Deaths in West Virginia
Did not have to happen
By Jay D. Jurie / The Rag Blog / April 14, 2010
With the death of 29 coal miners at the Massey Coal-operated Upper Big Branch Mine in West Virginia, the United States has experienced its worst mine disaster in close to 40 years.
It is widely understood the deaths were caused by safety violations that allowed methane gas to build up to explosive levels. What is not so well understood is that this was no "accident" that just "happened" because coal mining is "inherently dangerous."
The explosion was preventable, and was brought about by lesser-known causes: increased demand for coal, and measures taken by mine owners to meet this demand and generate higher profits through cost-cutting and greater productivity.
Chief among those measures has been union-busting. Massey Coal has a long track record in this regard, even though, according to labor writer David Moberg, unionized coal mines have only a quarter to a half as many fatalities as do non-unionized coal mines.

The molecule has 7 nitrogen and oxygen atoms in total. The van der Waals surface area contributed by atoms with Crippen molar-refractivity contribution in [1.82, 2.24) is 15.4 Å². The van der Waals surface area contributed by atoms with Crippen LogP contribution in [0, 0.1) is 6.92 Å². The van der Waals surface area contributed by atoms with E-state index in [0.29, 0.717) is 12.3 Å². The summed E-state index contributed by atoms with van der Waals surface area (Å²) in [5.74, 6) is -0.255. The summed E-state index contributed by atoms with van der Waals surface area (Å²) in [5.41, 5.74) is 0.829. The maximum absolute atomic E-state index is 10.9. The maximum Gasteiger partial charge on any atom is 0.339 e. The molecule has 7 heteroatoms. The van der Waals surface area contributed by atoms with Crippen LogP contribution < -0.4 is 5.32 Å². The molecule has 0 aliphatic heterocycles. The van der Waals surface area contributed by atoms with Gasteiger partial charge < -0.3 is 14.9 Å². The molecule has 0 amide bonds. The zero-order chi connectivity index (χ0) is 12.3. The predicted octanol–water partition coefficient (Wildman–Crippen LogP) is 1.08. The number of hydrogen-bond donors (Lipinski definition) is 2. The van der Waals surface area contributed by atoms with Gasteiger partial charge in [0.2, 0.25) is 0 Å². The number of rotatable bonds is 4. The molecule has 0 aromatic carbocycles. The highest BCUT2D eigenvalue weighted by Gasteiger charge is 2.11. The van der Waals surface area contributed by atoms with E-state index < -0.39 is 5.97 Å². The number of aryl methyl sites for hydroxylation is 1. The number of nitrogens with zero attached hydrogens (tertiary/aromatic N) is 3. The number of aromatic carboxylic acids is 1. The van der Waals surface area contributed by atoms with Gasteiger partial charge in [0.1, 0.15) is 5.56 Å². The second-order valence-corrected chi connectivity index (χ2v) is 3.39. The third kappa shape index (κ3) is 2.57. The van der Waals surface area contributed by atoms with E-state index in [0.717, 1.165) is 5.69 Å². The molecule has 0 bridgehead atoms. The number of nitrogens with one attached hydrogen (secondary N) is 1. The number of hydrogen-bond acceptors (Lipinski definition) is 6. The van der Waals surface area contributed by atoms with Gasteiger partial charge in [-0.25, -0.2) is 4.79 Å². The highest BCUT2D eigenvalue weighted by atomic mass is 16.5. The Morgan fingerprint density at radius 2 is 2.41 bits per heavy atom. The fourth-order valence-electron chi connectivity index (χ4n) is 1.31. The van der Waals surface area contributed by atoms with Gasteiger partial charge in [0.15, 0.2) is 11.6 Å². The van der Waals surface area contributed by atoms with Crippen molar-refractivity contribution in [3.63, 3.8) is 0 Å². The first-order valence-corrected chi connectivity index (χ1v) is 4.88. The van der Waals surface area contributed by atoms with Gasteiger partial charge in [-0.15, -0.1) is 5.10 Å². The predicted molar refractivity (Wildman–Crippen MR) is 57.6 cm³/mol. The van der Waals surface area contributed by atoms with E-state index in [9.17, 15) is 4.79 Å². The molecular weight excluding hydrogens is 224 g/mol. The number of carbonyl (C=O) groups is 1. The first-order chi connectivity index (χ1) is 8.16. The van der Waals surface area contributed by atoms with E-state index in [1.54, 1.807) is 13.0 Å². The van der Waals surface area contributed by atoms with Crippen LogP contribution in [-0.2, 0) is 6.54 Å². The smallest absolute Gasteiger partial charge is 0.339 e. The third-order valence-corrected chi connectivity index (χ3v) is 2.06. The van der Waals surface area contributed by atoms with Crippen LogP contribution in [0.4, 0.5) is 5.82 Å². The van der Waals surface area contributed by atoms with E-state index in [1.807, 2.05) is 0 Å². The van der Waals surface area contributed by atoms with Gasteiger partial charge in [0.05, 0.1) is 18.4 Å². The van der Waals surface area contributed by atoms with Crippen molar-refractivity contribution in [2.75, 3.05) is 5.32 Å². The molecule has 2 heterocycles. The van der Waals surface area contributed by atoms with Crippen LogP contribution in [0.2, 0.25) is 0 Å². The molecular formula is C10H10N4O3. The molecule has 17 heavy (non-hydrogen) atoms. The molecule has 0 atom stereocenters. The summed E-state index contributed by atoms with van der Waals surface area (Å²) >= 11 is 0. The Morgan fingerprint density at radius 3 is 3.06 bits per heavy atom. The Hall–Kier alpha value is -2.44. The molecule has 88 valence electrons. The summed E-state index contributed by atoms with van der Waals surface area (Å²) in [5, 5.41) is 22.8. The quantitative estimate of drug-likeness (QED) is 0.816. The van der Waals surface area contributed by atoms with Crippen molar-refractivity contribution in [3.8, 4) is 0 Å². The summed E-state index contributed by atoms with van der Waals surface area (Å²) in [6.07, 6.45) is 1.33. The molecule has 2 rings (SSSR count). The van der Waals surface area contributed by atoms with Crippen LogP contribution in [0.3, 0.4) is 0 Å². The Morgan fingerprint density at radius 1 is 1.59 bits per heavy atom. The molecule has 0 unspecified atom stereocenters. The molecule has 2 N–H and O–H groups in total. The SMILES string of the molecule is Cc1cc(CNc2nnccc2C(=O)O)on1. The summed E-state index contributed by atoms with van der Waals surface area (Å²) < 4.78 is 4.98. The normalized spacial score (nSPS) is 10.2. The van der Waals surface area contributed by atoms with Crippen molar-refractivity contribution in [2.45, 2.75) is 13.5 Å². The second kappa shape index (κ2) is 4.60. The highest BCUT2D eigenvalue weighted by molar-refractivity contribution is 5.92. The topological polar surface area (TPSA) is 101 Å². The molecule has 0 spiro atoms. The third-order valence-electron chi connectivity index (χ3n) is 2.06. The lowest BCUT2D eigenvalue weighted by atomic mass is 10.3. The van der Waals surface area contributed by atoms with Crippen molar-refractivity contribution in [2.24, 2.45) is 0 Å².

Actively supporting safe working conditions for those who provide our electricity is the best way we have of showing our appreciation.
One important step would be to contact your Congressional delegation and insist they pass the Employee Free Choice Act, and especially its card-check requirement, that would enhance the ability of all employees to form a union.
The Rag Blog
14 April 2010
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